The abstract is here.

Thursday, February 23, 2017

Equipoise in Research: Integrating Ethics and Science in Human Research

Alex John London
JAMA. 2017;317(5):525-526. doi:10.1001/jama.2017.0016

The principle of equipoise states that, when there is uncertainty or conflicting expert opinion about the relative merits of diagnostic, prevention, or treatment options, allocating interventions to individuals in a manner that allows the generation of new knowledge (eg, randomization) is ethically permissible. The principle of equipoise reconciles 2 potentially conflicting ethical imperatives: to ensure that research involving human participants generates scientifically sound and clinically relevant information while demonstrating proper respect and concern for the rights and interests of study participants.

The article is here.

How To Spot A Fake Science News Story

Alex Berezow
American Council on Science and Health
Originally published January 31, 2017

Here is an excerpt:

How to Detect a Fake Science News Story

Often, I have been asked, "How can you tell if a science story isn't legitimate?" Here are some red flags:

1) The article is very similar to the press release on which it was based. This indicates whether the article is science journalism or just public relations.

2) The article makes no attempt to explain methodology or avoids using any technical terminology. (This indicates the author may be incapable of understanding the original paper.)

3) The article does not indicate any limitations on the conclusions of the research. (For example, a study conducted entirely in mice cannot be used to draw firm conclusions about humans.)

4) The article treats established scientific facts and fringe ideas on equal terms.

5) The article is sensationalized; i.e., it draws huge, sweeping conclusions from a single study. (This is particularly common in stories on scary chemicals and miracle vegetables.)

6) The article fails to separate scientific evidence from science policy. Reasonable people should be able to agree on the former while debating the latter. (This arises from the fact that people ascribe to different values and priorities.)

The article is here.

Wednesday, February 22, 2017

It's time for some messy, democratic discussions about the future of AI

Jack Stilgoe and Andrew Maynard
The Guardian
Originally posted February 1, 2017

Here is an excerpt:

The principles that came out of the meeting are, at least at first glance, a comforting affirmation that AI should be ‘for the people’, and not to be developed in ways that could cause harm. They promote the idea of beneficial and secure AI, development for the common good, and the importance of upholding human values and shared prosperity.

This is good stuff. But it’s all rather Motherhood and Apple Pie: comforting and hard to argue against, but lacking substance. The principles are short on accountability, and there are notable absences, including the need to engage with a broader set of stakeholders and the public. At the early stages of developing new technologies, public concerns are often seen as an inconvenience. In a world in which populism appears to be trampling expertise into the dirt, it is easy to understand why scientists may be defensive.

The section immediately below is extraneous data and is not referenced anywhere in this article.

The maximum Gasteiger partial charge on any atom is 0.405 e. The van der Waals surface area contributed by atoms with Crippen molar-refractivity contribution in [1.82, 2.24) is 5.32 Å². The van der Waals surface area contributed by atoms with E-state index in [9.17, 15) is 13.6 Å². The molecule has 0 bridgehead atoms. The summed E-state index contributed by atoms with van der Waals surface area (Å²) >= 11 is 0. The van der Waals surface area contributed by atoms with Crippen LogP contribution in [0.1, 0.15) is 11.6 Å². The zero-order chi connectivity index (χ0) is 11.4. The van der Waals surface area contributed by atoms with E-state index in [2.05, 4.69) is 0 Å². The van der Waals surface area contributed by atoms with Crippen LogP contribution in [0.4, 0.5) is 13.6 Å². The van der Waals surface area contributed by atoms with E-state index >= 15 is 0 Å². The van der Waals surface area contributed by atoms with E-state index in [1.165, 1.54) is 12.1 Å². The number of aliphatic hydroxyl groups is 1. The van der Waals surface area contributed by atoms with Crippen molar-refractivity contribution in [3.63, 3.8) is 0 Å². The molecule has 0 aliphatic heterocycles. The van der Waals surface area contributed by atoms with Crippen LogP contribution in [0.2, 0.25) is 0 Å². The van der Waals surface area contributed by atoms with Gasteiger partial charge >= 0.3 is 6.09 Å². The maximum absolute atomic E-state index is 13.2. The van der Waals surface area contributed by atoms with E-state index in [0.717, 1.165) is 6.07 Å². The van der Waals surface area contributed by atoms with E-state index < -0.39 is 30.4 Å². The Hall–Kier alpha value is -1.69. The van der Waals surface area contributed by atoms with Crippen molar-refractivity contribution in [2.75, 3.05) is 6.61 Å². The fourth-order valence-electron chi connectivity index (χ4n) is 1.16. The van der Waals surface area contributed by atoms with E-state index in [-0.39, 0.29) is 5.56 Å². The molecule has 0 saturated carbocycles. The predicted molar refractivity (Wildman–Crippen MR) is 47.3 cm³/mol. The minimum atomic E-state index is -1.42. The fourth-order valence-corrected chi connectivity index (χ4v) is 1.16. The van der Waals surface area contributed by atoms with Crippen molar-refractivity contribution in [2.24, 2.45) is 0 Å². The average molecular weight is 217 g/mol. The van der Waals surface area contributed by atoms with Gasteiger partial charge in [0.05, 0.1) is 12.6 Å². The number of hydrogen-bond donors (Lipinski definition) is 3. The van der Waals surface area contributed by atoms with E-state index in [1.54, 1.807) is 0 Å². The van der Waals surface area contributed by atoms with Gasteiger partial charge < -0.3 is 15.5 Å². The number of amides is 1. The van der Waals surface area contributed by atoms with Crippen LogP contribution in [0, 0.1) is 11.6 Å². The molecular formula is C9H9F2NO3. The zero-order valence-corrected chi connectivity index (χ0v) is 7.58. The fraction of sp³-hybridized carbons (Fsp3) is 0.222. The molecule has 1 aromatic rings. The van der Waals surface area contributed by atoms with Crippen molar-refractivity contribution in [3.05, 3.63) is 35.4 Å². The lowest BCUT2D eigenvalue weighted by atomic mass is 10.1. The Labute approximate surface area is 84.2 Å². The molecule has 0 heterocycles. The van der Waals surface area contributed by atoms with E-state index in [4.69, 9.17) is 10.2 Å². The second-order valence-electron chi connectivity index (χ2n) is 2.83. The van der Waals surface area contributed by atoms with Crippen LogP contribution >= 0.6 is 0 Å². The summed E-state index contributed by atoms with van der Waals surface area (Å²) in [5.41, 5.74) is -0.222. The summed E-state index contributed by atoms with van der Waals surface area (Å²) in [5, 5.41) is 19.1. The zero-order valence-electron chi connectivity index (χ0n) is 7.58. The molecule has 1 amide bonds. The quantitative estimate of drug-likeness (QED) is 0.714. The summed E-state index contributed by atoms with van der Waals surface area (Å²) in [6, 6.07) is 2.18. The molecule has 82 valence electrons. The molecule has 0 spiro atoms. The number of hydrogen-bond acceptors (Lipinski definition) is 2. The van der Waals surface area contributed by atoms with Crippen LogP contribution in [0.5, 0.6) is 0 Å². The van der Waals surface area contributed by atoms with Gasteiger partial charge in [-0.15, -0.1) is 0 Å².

But avoiding awkward public conversations helps nobody. Scientists are more inclined to guess at what the public are worried about than to ask them, which can lead to some serious blind spots – not necessarily in scientific understanding (although this too can occur), but in the direction and nature of research and development.

The article is here.

Moralized Rationality: Relying on Logic and Evidence in the Formation and Evaluation of Belief Can Be Seen as a Moral Issue

Ståhl T, Zaal MP, Skitka LJ (2016)
PLoS ONE 11(11): e0166332. doi:10.1371/journal.pone.0166332


In the present article we demonstrate stable individual differences in the extent to which a reliance on logic and evidence in the formation and evaluation of beliefs is perceived as a moral virtue, and a reliance on less rational processes is perceived as a vice. We refer to this individual difference variable as moralized rationality. Eight studies are reported in which an instrument to measure individual differences in moralized rationality is validated. Results show that the Moralized Rationality Scale (MRS) is internally consistent, and captures something distinct from the personal importance people attach to being rational (Studies 1–3). Furthermore, the MRS has high test-retest reliability (Study 4), is conceptually distinct from frequently used measures of individual differences in moral values, and it is negatively related to common beliefs that are not supported by scientific evidence (Study 5). We further demonstrate that the MRS predicts morally laden reactions, such as a desire for punishment, of people who rely on irrational (vs. rational) ways of forming and evaluating beliefs (Studies 6 and 7). Finally, we show that the MRS uniquely predicts motivation to contribute to a charity that works to prevent the spread of irrational beliefs (Study 8). We conclude that (1) there are stable individual differences in the extent to which people moralize a reliance on rationality in the formation and evaluation of beliefs, (2) that these individual differences do not reduce to the personal importance attached to rationality, and (3) that individual differences in moralized rationality have important motivational and interpersonal consequences.

The article is here.

Tuesday, February 21, 2017

Pre-existing Conditions and Medical Underwriting in the Individual Insurance Market Prior to the ACA

Gary Claxton, Cynthia Cox,  Anthony Damico, Larry Levitt, and Karen Pollitz
Kaiser Family Foundation
Originally posted December 16, 2016